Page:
Q: How often should I clean my dog’s teeth?
TO: February is National Pet Dental Health Month, so this is an appropriate time to think about your pet’s dental health.
The frequency of dental cleanings depends on the individual pet’s oral health, as some need more frequent cleanings than others.
Dental disease can cause significant pain and discomfort, which can lead to difficulty eating and weight loss as a pet ages. Oral pain and infection can also affect their eating patterns, so evaluating dental health every year is essential for their health, especially for older animals.
Dental disease starts with the build-up of tartar on the teeth, which then moves up under the gum line and leads to tooth root abscesses and infection. Severe dental disease can significantly affect an animal’s quality of life as they age, so it is essential to address it early.
Preventative care is the best way to keep teeth healthy over time and reduce the number of necessary dental cleanings. Brushing your pet’s teeth with pet-appropriate toothpaste is the best way to keep the teeth healthy over the long term. However, not all pets tolerate brushing, especially cats, so other options to consider are feeding dental treats or chews daily, applying gels or wipes to the teeth, or using dental care water additives.
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Once the dental disease becomes more severe, performing a thorough dental cleaning is the only way to address all the issues. In a thorough dental cleaning, every tooth gets examined and evaluated. Full mouth x-rays should also be performed as a significant amount of dental disease is under the gums and cannot be identified without x-rays.
Dental cleanings done without anesthesia and involve just scaling the teeth may remove the visible tartar off the teeth, but this type of cleaning does not properly evaluate the underlying dental health that can only be assessed with x-rays.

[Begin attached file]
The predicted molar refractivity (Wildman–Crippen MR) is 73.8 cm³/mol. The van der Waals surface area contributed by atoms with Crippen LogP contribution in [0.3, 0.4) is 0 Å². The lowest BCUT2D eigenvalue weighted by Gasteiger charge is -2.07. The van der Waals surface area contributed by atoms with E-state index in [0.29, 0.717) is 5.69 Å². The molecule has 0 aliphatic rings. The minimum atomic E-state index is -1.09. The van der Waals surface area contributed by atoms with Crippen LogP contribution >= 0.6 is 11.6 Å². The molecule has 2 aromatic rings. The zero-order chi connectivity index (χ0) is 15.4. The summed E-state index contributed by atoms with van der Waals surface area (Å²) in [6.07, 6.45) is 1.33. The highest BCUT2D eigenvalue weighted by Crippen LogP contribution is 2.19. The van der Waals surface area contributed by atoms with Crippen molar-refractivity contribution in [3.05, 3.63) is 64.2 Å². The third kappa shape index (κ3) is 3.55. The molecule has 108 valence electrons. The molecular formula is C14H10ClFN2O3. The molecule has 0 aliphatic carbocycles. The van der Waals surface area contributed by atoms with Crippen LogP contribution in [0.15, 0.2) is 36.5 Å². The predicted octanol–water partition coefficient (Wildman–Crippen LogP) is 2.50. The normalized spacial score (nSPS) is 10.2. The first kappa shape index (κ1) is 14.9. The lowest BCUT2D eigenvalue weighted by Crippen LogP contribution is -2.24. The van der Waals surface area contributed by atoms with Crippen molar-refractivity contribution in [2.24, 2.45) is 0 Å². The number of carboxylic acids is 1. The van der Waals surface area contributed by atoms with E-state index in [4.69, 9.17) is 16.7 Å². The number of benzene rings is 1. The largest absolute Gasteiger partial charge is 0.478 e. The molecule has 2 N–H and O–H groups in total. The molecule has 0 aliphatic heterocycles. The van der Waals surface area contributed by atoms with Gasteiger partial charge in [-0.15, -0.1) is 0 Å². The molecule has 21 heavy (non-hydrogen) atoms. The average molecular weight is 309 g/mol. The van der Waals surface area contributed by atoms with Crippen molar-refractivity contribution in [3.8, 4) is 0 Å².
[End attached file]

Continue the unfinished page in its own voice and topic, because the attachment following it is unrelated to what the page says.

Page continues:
Anything you can do to support your pet’s dental health will improve its quality of life as they age. Yearly healthy pet exams with your veterinarian will help assess your pet’s oral health and assess the need for a thorough dental cleaning.
Q: What is the difference between a three-year vaccine and a one-year vaccine?
A: Technically, a one-year vaccine and a three-year vaccine are the same vaccines but the time between boosters varies based on several factors. The younger the animal, the more frequent the boosters as you are trying to get the best immunity for the animal when it is young. The area where you live will also determine the recommended types of vaccines and the frequency of the boosters. In Flagstaff, there is a high prevalence of the Parvo-enteritis virus, so we might booster that vaccine yearly until a certain age and then every three years after that to ensure immunity.
The last factor is based on how the manufacturer labels the vaccine. Most vaccines are not labeled beyond three years. Although your pet might still have immunity beyond three years, legally, the vaccine is not labeled effective beyond a specific date and needs to be re-administered every three years. Your veterinarian can guide you as to what vaccines are best for your area and your pet.
Q: My cat was recently diagnosed with diabetes, and I feel overwhelmed. What should I do first?
TO. Follow your vet’s advice. If you haven’t already, talk with him or her about the proper diet for your cat, keeping any carbohydrates in her food to a minimum. If you feel unsure about injecting the insulin or are afraid of hurting your cat, schedule some time with one of the vet techs to practice injecting. Open communication is vital, so don’t be afraid to express your concerns.
Although diabetes is a serious disease and there is no cure, it is not a death sentence. It can be managed successfully with insulin therapy, the correct diet, a consistent exercise routine, and regular check-ups. So don’t panic! With patience and diligence, you and your vet can get your pet’s diabetes under control and keep her healthy for years to come.
Dr. Julianne Miller is a Flagstaff veterinarian. She can be reached at [email protected]